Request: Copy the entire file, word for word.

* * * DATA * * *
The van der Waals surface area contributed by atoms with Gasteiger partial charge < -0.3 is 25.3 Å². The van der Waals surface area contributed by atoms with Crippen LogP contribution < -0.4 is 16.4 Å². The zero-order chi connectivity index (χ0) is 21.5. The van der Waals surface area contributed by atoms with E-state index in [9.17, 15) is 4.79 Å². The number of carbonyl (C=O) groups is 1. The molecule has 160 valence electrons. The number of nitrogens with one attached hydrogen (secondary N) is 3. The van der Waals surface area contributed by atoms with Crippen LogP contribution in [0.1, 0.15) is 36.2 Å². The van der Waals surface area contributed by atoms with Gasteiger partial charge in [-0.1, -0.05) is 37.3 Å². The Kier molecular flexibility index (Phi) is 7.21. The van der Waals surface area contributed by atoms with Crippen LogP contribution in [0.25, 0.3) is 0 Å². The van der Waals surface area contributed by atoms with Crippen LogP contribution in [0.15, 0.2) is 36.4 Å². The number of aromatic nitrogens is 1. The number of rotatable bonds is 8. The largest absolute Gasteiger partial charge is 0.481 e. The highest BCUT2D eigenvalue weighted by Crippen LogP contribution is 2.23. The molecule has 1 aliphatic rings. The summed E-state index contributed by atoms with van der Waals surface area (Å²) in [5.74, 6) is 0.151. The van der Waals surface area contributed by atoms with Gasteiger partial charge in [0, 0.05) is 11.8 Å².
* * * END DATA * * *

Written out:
The van der Waals surface area contributed by atoms with Gasteiger partial charge < -0.3 is 25.3 Å². The van der Waals surface area contributed by atoms with Crippen LogP contribution < -0.4 is 16.4 Å². The zero-order chi connectivity index (χ0) is 21.5. The van der Waals surface area contributed by atoms with E-state index in [9.17, 15) is 4.79 Å². The number of carbonyl (C=O) groups is 1. The molecule has 160 valence electrons. The number of nitrogens with one attached hydrogen (secondary N) is 3. The van der Waals surface area contributed by atoms with Crippen LogP contribution in [0.1, 0.15) is 36.2 Å². The van der Waals surface area contributed by atoms with Gasteiger partial charge in [-0.1, -0.05) is 37.3 Å². The Kier molecular flexibility index (Phi) is 7.21. The van der Waals surface area contributed by atoms with Crippen LogP contribution in [0.25, 0.3) is 0 Å². The van der Waals surface area contributed by atoms with Crippen LogP contribution in [0.15, 0.2) is 36.4 Å². The number of aromatic nitrogens is 1. The number of rotatable bonds is 8. The largest absolute Gasteiger partial charge is 0.481 e. The highest BCUT2D eigenvalue weighted by Crippen LogP contribution is 2.23. The molecule has 1 aliphatic rings. The summed E-state index contributed by atoms with van der Waals surface area (Å²) in [5.74, 6) is 0.151. The van der Waals surface area contributed by atoms with Gasteiger partial charge in [0, 0.05) is 11.8 Å².